exhibition coming soon 🙂
exhibition coming soon 🙂
new work – come and see it at M.A.D.E gallery in cardiff. until 10th september.
my main concern is holding the book together. the weight of the combined pages is a lot to hang on tiny copper jump-rings. 2 rings per hole gives flexibility to allow for irregularities in positioning the holes and page size. they all start the same but extensive etching and repeated firings wear away some of the edges.
overall i’m about 80% happy with the finished result. my intention was to show a gradation in depth of colour across the pages – from dark to light on the text side and light to dark on the reverse – which was only partially successful.
i’m very happy with the text transfer process, but the wing resist on the reverse is much subtler than i hoped. but it was really important to me that i made use of the actual wings and feet in the finished piece. the feet on the front cover have great contrast and a contouring that reflects the use of a physical resist.
i had to rework the wing section when i realised i’d done it in the wrong order. i’d already spent several hours stoning back the text sections to bring out the bright copper of the etched text, and while the repeated application and removal of enamel layers has a certain zen quality and makes for a pleasingly complex texture, it certainly takes some muscle work.
but most of all i enjoy it as an object. the format is an accordion fold, and it’s designed to be displayed opened out, but it can also be read as a normal book. the black covers bely the jewel colours and shimmering text within. as a memorial for a very dear friend it works well for me.
still awaiting a title…
having cracked the etch process my next issue was to delineate the text from the background. the etch solution produces a texture which really sparkles under transparent enamel, that i hope will work well with intentional overfiring and incorporation of firescale. but firing clear (flux) enamel over the freshly-stoned raw copper text alters and mutes the colour. to maintain the shine and contrast i intend to use a clear lacquer as the final coat. this will have to be the last step, following completion of enamelling on the reverse side.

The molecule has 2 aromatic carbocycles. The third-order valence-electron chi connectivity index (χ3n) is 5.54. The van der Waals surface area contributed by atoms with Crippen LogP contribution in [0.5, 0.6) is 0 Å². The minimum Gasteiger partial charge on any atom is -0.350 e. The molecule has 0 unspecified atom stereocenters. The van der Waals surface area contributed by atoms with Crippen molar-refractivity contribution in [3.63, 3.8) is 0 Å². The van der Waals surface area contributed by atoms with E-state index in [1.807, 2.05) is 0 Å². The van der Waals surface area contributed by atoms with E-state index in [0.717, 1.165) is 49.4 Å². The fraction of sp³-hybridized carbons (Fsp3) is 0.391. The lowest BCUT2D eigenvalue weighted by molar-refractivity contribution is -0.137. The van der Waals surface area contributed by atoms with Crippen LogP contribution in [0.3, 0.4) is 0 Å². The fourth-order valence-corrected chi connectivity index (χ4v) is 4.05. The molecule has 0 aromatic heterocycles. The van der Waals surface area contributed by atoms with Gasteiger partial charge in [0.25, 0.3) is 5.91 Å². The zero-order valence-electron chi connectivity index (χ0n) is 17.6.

with less than 3 weeks to the deadline it feels as though i’ve pretty much cracked the major technical challenge of the project – the text. i need to etch it clearly and deeply enough to accommodate several layers of enamel while leaving the text proud enough to stone back to the bare copper.
the (expensive!) blue transfer paper i started with was temperamental to say the least. once i switched to the (much cheaper and readily available) yellow paper i got much more consistent results. laser printer toner is effectively melted plastic. once that is transferred to the surface of the copper it acts as a resist to the etching solution.
for the depth of relief i need i found the etch began to cut in underneath the toner resist over time and obscure the text. the solution to this is to add another protective/resistant layer. the blue paper does this in a single pass – both toner and a blue plastic layer are transferred. but i had highly inconsistent results.